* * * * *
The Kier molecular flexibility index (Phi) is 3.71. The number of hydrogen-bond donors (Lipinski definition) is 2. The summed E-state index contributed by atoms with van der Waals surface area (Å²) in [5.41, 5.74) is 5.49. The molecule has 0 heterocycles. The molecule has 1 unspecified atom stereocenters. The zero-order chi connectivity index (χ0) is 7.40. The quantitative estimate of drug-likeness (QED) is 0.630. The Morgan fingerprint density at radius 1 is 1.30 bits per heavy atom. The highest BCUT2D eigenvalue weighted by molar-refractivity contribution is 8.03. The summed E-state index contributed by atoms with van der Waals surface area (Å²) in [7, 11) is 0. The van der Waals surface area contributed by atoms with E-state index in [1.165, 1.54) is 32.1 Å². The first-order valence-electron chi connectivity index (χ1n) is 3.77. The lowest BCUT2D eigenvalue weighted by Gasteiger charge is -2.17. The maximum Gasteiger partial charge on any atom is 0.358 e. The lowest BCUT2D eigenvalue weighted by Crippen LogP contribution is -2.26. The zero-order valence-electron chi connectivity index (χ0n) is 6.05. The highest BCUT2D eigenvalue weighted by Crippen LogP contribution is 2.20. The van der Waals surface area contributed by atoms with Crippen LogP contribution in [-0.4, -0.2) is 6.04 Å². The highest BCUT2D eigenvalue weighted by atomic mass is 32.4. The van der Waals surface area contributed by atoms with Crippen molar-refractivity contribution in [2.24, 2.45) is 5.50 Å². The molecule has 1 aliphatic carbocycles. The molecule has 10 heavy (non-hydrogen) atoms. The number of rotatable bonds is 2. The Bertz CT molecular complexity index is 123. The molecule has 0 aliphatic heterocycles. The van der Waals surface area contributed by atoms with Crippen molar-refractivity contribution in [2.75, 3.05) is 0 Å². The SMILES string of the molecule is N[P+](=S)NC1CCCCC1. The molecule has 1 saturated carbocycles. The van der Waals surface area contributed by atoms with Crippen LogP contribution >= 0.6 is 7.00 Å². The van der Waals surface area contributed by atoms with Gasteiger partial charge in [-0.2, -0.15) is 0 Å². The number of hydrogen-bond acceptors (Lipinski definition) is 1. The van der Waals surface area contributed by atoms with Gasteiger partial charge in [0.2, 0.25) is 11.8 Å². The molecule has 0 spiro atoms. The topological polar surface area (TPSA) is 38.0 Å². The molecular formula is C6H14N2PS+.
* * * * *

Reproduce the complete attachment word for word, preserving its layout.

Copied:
The Kier molecular flexibility index (Phi) is 3.71. The number of hydrogen-bond donors (Lipinski definition) is 2. The summed E-state index contributed by atoms with van der Waals surface area (Å²) in [5.41, 5.74) is 5.49. The molecule has 0 heterocycles. The molecule has 1 unspecified atom stereocenters. The zero-order chi connectivity index (χ0) is 7.40. The quantitative estimate of drug-likeness (QED) is 0.630. The Morgan fingerprint density at radius 1 is 1.30 bits per heavy atom. The highest BCUT2D eigenvalue weighted by molar-refractivity contribution is 8.03. The summed E-state index contributed by atoms with van der Waals surface area (Å²) in [7, 11) is 0. The van der Waals surface area contributed by atoms with E-state index in [1.165, 1.54) is 32.1 Å². The first-order valence-electron chi connectivity index (χ1n) is 3.77. The lowest BCUT2D eigenvalue weighted by Gasteiger charge is -2.17. The maximum Gasteiger partial charge on any atom is 0.358 e. The lowest BCUT2D eigenvalue weighted by Crippen LogP contribution is -2.26. The zero-order valence-electron chi connectivity index (χ0n) is 6.05. The highest BCUT2D eigenvalue weighted by Crippen LogP contribution is 2.20. The van der Waals surface area contributed by atoms with Crippen LogP contribution in [-0.4, -0.2) is 6.04 Å². The highest BCUT2D eigenvalue weighted by atomic mass is 32.4. The van der Waals surface area contributed by atoms with Crippen molar-refractivity contribution in [2.24, 2.45) is 5.50 Å². The molecule has 1 aliphatic carbocycles. The molecule has 10 heavy (non-hydrogen) atoms. The number of rotatable bonds is 2. The Bertz CT molecular complexity index is 123. The molecule has 0 aliphatic heterocycles. The van der Waals surface area contributed by atoms with Crippen molar-refractivity contribution in [2.75, 3.05) is 0 Å². The SMILES string of the molecule is N[P+](=S)NC1CCCCC1. The molecule has 1 saturated carbocycles. The van der Waals surface area contributed by atoms with Crippen LogP contribution >= 0.6 is 7.00 Å². The van der Waals surface area contributed by atoms with Gasteiger partial charge in [-0.2, -0.15) is 0 Å². The number of hydrogen-bond acceptors (Lipinski definition) is 1. The van der Waals surface area contributed by atoms with Gasteiger partial charge in [0.2, 0.25) is 11.8 Å². The molecule has 0 spiro atoms. The topological polar surface area (TPSA) is 38.0 Å². The molecular formula is C6H14N2PS+.